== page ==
I hate plugs. Not the electric kind, I'm talking about the mucous kind. The kind of plugs that land kids like Dylan in the hospital for weeks fighting for their lives. The kind of plugs that take our kids from us way too soon. Dylan has had some major mucous plugs since he was diagnosed with SMA. There have been a few flatlines with one happening in our home and Ron basically saving his life.
I remember a time when Dylan was about 2 months old (pre-SMA diagnosis) and I decided to cut his finger nails. I ended up cutting a little too close on one and his finger bled. He cried and cried. I called the pediatrician completely FREAKED out. He told me he would be ok and to calm down. He then said to me...Let's hope this is the worst thing you ever have to go through with Dylan. The following months of what we went through with Dylan after his SMA diagnosis really made this whole situation of his finger bleeding seem totally ridiculous to me. Especially after witnessing his first mucous plug.
How do you basically bring your child back when their numbers are telling you they are gone? How do you kick into gear and remember to do all the right things? How do you mentally recover from basically seeing your child lifeless and colorless in front of you? I don't really quite know how to answer that. You just do it. I always try not to allow my emotions get the best of me. I try to focus on getting Dylan back to where he needs to be and not listen to the crazy beeping of the vent and pulse ox. Before Dylan was trached we had some very scary times both at home and in the hospital. Times that we nearly lost him. Times I don't care to remember but are etched in my nightmares. The trach has made the mucous plugs a bit easier to deal with. But unfortunately with SMA there is always some sort of unchartered territory.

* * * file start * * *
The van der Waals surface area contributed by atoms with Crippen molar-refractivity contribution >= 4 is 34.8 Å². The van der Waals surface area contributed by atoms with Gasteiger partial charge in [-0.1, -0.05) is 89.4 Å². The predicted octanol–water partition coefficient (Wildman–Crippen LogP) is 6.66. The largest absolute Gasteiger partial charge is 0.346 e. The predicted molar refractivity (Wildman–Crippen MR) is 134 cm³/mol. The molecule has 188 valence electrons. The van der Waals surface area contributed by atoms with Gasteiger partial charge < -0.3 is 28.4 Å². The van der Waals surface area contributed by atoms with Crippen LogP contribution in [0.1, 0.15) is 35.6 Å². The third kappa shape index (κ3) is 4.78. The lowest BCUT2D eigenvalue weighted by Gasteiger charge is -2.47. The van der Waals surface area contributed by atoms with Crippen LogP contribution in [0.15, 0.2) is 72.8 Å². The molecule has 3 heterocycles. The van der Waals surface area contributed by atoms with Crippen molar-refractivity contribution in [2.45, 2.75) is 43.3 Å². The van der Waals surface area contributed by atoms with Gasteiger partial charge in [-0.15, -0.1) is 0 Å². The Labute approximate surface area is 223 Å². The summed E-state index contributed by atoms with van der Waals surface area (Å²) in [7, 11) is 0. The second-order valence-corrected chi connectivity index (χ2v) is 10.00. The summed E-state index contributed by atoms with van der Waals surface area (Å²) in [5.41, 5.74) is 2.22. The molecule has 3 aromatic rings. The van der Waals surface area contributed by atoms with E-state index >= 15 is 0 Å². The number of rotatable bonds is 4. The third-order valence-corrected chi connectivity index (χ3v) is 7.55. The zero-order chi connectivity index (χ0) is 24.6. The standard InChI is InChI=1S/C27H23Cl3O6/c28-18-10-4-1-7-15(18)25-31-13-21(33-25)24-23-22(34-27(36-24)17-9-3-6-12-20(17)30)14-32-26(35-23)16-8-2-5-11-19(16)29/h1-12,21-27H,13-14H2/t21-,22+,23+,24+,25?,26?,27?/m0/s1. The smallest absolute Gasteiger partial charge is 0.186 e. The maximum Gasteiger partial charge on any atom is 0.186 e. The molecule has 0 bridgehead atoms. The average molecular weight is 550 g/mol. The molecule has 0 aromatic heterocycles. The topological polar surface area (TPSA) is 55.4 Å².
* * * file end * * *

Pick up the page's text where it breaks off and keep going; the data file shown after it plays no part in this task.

I had put Heather to bed and Ron was reading Dylan a comic book. All of a sudden Ron was yelling for me that Dylan could not breathe. We tried to ambu him but it was not working. Cough Assist did nothing. Dylan looked at me and told me he was ok but his oxygen was dropping and his heartrate was through the roof. Ron called 911. I told our nurse to get another trach out. Dylan kept saying he was ok. I told him I was going to take the trach out. When I took his trach out I could see it was completely clogged up. I have heard of this happening but it has never happened to us. I put another trach in and then Dylan told me he was better. Mom...he said calmly...I'm really ok now. Oxygen levels started to go up and heartrate started to go back to normal. Next the paramedics, the fire department and the police department were all in my house charging up my stairs. All of this happened in about 80 seconds. 80 seconds of pure terror. That is what this disease does. It is like playing beat the clock with someone's life. Then Dylan looked at me and said Wow Mom I think all of Rockville Centre is in my room. Just about.
When something like this happens to you and it doesn't really matter how old your child with SMA is, it still rocks you to your core. There is a complete aftershock that occurs. What if I was not there. What if I didn't hear the pulse ox alarm. What if changing the trach didn't work. What if...What if...What if. It makes going to dinner with your spouse alone up the block a scary thought. Seriously, it makes sitting in the living room a scary thought. As "normal" as we try to make our life with SMA there is always something that happens every once in a while that snaps us into the reality of how brutal this disease can be.
I don't think Ron or I slept that night. We decided to keep Dylan home from school the next day as a precaution. I think the fact that he nearly stopped breathing entitled him to a day off. Dylan woke up fine and we joked about how my Dad and Heather basically slept through the whole incident. Dylan thought it was funny that the Firemen got to see me in my robe and he also remarked on how the EMT was gorgeous (she was very pretty). Then we went about our "normal" day as if nothing ever happened. Too bad my mind can't move on that easily.
Prayers to all the sick SMA kids/adults out there.